The beauty of Y Ty in Lao Cai

18/10/2021| 16:23

Y Ty is famous for terraced paddy fields and the tradition of ethnic groups. Y Ty becomes an attractive destination for tourists who want to immerse themselves into nature.

About 80 km north of Lao Cai, Y ty is made up of mountainous terrain with steep slopes and a tough climate, with many streams that make it difficult for locals to farm any grain variety.

In order to adapt, locals created terraced paddy fields, with each generation expanding them, one on top of the other hugging mountains.

At 2,000m above sea level and wrapped in mist and clouds, the terraced paddy fields impress visitors with a beautiful view of where sky meets earth.

 Y Ty is beautiful throughout the year, though September and October are considered the best months to visit. In winter, the area is covered by clouds clinging to the side of mountains, looking like a heaven of fairies.

The white colour is replaced by pink of the Do Quyen flower in full bloom in spring. As summer comes, the grey paddy fields seem to be covered in a new cloth by the skillful and industrious hands of locals.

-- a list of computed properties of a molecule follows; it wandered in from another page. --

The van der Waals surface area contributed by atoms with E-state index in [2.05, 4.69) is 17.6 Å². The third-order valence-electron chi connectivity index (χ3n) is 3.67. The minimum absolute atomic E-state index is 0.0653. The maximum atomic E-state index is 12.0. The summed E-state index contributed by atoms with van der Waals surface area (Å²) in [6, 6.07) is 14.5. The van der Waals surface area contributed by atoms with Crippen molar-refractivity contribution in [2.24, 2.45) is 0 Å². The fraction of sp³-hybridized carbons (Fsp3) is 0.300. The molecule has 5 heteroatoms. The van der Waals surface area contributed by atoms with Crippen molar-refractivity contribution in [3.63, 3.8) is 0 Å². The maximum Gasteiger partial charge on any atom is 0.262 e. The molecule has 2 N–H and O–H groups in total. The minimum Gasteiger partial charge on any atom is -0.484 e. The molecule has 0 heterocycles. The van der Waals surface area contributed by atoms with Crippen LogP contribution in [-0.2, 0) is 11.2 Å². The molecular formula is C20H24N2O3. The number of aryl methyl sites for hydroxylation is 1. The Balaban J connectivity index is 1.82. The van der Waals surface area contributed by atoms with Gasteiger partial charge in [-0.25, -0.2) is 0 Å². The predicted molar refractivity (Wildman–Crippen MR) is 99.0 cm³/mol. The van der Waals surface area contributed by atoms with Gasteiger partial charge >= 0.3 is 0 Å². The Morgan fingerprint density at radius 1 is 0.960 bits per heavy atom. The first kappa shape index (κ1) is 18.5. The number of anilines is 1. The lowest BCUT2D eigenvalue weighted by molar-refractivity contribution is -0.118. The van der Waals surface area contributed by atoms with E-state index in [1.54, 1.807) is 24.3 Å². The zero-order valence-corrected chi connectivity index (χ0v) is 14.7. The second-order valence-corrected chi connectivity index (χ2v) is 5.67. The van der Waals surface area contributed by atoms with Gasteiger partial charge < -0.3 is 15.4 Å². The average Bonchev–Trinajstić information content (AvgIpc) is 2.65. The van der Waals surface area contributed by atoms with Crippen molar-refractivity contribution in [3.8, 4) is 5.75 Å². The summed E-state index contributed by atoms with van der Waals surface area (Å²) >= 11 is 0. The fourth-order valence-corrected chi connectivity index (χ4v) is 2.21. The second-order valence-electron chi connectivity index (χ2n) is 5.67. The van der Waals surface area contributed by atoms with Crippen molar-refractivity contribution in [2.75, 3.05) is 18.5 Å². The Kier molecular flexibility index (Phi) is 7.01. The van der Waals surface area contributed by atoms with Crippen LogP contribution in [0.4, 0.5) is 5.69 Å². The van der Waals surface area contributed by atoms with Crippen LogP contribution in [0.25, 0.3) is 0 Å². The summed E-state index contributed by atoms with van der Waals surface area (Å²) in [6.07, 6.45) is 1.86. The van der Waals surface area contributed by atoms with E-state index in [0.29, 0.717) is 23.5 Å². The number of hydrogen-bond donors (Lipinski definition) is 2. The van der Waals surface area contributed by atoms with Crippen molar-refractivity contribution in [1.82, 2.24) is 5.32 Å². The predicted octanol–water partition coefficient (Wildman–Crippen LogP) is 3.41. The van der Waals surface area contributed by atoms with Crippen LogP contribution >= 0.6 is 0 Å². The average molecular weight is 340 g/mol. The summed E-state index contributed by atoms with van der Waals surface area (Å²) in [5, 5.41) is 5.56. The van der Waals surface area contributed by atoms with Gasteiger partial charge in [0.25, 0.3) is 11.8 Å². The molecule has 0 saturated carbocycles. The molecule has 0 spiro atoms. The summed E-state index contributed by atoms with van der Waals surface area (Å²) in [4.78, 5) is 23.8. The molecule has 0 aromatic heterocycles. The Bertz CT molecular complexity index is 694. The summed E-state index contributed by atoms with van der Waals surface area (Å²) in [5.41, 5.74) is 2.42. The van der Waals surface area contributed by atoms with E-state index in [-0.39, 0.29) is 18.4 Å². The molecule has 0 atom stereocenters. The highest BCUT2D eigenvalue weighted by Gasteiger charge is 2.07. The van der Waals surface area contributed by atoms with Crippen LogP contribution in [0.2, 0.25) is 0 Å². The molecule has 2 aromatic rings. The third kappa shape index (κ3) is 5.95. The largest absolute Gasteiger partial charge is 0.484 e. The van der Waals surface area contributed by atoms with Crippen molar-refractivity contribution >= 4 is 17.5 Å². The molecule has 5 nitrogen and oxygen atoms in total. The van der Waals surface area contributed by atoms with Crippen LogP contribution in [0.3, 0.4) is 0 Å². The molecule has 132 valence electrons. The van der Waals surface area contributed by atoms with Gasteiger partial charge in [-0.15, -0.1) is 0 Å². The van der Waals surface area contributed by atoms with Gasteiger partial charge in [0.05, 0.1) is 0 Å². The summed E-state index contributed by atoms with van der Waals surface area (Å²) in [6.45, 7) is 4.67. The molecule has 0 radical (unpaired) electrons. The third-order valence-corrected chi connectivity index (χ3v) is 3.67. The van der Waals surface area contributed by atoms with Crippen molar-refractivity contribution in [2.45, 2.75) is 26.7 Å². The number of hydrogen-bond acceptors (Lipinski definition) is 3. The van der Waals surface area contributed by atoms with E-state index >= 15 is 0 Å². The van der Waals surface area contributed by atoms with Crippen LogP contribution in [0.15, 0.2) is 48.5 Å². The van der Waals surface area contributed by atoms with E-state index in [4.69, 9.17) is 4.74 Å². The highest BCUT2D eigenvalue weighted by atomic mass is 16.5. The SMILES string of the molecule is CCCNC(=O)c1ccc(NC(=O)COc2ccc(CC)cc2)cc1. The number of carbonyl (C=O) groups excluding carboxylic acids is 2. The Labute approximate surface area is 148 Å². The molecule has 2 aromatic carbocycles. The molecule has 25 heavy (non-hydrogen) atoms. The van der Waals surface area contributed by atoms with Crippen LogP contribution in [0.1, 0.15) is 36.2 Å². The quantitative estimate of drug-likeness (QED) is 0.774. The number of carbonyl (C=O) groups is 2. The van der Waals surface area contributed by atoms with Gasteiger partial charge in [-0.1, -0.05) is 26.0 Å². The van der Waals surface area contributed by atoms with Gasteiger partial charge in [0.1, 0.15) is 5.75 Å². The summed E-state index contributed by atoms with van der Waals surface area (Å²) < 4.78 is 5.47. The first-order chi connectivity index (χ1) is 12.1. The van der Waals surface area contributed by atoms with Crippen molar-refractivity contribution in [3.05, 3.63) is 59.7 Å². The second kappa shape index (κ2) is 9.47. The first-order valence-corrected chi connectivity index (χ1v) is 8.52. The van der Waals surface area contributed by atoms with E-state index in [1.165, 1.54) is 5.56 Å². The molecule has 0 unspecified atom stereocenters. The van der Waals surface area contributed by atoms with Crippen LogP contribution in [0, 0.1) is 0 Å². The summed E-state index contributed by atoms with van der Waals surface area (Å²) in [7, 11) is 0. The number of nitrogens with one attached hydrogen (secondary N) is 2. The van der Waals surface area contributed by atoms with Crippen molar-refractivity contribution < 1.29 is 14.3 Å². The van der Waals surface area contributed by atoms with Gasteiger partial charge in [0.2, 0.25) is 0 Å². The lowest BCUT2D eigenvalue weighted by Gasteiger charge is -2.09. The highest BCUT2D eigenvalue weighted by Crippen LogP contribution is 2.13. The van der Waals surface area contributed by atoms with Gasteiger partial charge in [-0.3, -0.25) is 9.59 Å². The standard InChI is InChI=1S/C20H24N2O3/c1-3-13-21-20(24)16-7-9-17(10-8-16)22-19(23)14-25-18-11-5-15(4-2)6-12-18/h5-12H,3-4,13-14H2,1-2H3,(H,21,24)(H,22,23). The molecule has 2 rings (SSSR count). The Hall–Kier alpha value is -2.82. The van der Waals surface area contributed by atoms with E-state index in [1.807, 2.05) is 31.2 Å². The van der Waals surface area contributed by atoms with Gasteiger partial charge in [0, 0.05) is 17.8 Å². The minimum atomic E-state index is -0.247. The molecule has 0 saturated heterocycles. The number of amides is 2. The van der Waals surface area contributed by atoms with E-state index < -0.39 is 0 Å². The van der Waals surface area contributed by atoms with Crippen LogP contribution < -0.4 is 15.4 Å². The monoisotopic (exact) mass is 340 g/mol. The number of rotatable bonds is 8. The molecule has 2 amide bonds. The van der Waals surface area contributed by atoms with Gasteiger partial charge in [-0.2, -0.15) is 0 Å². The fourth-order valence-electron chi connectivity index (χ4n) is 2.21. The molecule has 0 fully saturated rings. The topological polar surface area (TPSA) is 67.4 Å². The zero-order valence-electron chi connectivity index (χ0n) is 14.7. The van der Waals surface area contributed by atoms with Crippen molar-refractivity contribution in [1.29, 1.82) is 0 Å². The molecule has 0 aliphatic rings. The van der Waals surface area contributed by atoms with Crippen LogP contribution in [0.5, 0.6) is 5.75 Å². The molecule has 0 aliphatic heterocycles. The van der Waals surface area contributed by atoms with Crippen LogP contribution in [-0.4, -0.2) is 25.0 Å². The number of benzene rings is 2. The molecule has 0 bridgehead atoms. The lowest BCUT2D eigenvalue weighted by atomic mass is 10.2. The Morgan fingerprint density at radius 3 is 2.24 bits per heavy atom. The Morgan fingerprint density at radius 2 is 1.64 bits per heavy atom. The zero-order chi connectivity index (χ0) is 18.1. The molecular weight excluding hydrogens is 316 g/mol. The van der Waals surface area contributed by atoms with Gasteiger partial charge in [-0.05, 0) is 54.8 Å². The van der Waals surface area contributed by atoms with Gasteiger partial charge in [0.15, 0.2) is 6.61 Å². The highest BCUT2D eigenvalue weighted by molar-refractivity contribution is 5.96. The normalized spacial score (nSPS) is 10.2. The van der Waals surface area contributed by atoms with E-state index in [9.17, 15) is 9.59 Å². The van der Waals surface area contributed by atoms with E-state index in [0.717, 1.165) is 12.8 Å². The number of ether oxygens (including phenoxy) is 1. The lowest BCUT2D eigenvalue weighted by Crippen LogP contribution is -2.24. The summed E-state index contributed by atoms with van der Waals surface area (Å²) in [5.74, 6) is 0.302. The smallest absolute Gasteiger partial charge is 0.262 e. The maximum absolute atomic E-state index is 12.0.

In May and June when summer rains begin, water flows to the fields, softening dry soil to allow locals to begin planting rice. The brown soil, sparkling water, sun rays and green rice seedlings all create a wondrous picture for tourists.

In September and October, the rice paddies turn yellow dotted with houses with wooden roofs, another example of ethnic people adapting nature into a beautiful landscape.

It is no surprise that the terraced paddy field The Pa with an area of 233.1 hectares was recognised as a national landscape site by the Ministry of Culture, Sports and Tourism.

Y Ty, however, does not only have the beautiful terraced paddy fields but also has traditions of great significance. The forest-worshipping ritual or “Ga Ma Do” of the Ha Nhi ethnic group is one such ritual. The ritual is observed in the first lunar month to pray for peace, favourable weather and bountiful harvest, the further development of the locality and country and prosperity.

Each of the eight hamlets of Ha Nhi people has a sacred forest to worship the forest god who protects the village. The Ha Nhi people see trees and animals in the forest as having souls.

With two national heritages in one place, Y Ty is worthy of a visit for any tourist who wants to conquer winding mountainous roads to get a view of beautiful landscapes.